Currently viewing the tag: "Fourth Amendment"

The United States Supreme Court recently decided Riley v. California. Two separate Amici Curiae briefs petitioning for Writ of Certiorari  (available here and herecited a note published by the Vanderbilt Journal of Entertainment and Technology, continuing the journal’s impressive rise to the [...]

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The Eleventh Circuit handed down a groundbreaking decision this past week, holding in United States v. Davis that the Fourth Amendment protects information about a person’s cell site data.

Cell site data reveals a cellphone’s physical address at call origination, duration, and termination. In Davis, that information was provided [...]

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The simmering surveillance debate just hit a flash point.

On Tuesday morning, Senator Dianne Feinsten, Chairwoman of the Senate Intelligence Committee, accused the CIA of spying on Senate computers used by committee staff investigating CIA interrogation techniques. The search was supposedly focused on whether the Intelligence Committee had obtained a particular CIA report on interrogation procedures. Senator Feinstein called [...]

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The recent events surrounding Edward Snowden and the NSA surveillance program are bringing domestic law enforcement surveillance into the public consciousness. In particular, the implications of Automated License Plate Readers (ALPRs), used by law enforcement agencies all over the country, are being reevaluated.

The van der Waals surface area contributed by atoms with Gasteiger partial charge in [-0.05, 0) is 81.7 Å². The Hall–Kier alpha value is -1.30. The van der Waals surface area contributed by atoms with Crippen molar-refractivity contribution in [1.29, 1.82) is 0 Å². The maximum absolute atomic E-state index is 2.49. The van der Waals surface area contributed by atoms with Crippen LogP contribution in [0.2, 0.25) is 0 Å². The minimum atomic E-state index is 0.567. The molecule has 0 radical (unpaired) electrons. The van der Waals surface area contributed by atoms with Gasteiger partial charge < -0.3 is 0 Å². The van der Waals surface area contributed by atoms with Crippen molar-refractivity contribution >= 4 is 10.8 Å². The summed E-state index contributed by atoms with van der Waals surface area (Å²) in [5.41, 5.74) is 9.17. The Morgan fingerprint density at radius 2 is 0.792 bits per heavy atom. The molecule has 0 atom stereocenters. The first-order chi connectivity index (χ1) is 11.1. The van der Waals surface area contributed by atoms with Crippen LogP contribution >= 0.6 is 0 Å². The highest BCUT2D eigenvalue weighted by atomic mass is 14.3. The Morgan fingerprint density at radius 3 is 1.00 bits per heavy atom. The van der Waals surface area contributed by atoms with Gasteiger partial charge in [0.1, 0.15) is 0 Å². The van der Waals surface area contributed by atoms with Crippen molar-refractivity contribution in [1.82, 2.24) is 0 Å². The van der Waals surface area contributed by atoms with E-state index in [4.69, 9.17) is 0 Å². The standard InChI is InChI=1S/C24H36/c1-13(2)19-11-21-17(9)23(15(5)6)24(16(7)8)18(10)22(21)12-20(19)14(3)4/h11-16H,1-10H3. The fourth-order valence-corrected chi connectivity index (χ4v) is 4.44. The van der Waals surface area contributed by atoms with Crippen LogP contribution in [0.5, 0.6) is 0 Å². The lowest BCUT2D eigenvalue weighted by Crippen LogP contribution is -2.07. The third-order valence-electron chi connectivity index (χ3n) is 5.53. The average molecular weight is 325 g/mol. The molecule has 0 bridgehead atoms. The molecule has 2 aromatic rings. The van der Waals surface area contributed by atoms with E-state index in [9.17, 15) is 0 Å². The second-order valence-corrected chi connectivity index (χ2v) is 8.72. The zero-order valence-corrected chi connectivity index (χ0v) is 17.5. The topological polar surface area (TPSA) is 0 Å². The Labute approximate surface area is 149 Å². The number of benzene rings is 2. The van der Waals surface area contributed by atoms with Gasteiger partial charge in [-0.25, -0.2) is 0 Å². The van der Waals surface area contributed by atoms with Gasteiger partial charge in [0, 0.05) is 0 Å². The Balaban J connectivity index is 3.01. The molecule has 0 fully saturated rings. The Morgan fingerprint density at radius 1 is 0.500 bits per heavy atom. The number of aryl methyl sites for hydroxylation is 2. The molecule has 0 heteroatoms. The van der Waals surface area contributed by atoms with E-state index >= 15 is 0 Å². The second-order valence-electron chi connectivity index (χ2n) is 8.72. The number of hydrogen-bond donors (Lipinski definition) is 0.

The recently implemented technology consists of a camera linked to a processing [...]

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The Cloud and Your Privacy

On March 19, 2013 By Nick Barry

Privacy concerns for cloud computing range from hackers obtaining personal information to searches by the government.  What is rarely considered are the autoscan searches routinely conducted by some cloud providers.  These autoscans usually search material when it is uploaded or downloaded.  The cloud providers accomplish this by comparing “ Continue Reading

A challenge to the Transportation Security Administration’s controversial full-body scans took a crash landing Friday when a federal court of appeals upheld the screenings against a slew of constitutional and statutory challenges.

Advanced Imaging Technology (AIT) scans use low-intensity X-rays or radio frequencies to map an undressed image of air travelers as they [...]

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Here’s a travel warning you won’t get from the State Department: The Ninth Circuit last week held that police may seize digital devices at the border, transport them 170 miles to a forensics lab and search them during a two-day period, all without reasonable suspicion.

The decision marks the latest piecemeal expansion to the so-called [...]

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Do You Password Protect Your Cellphone?

On January 27, 2011 By Kevin Lumpkin

In the United States, citizens are guaranteed protection from unreasonable search and seizure by the Fourth Amendment to the Constitution. But as anyone who’s looked into Fourth Amendment jurisprudence will tell you, the most important word in that analysis is unreasonable. Courts around the country have developed a wide range of categories that [...]

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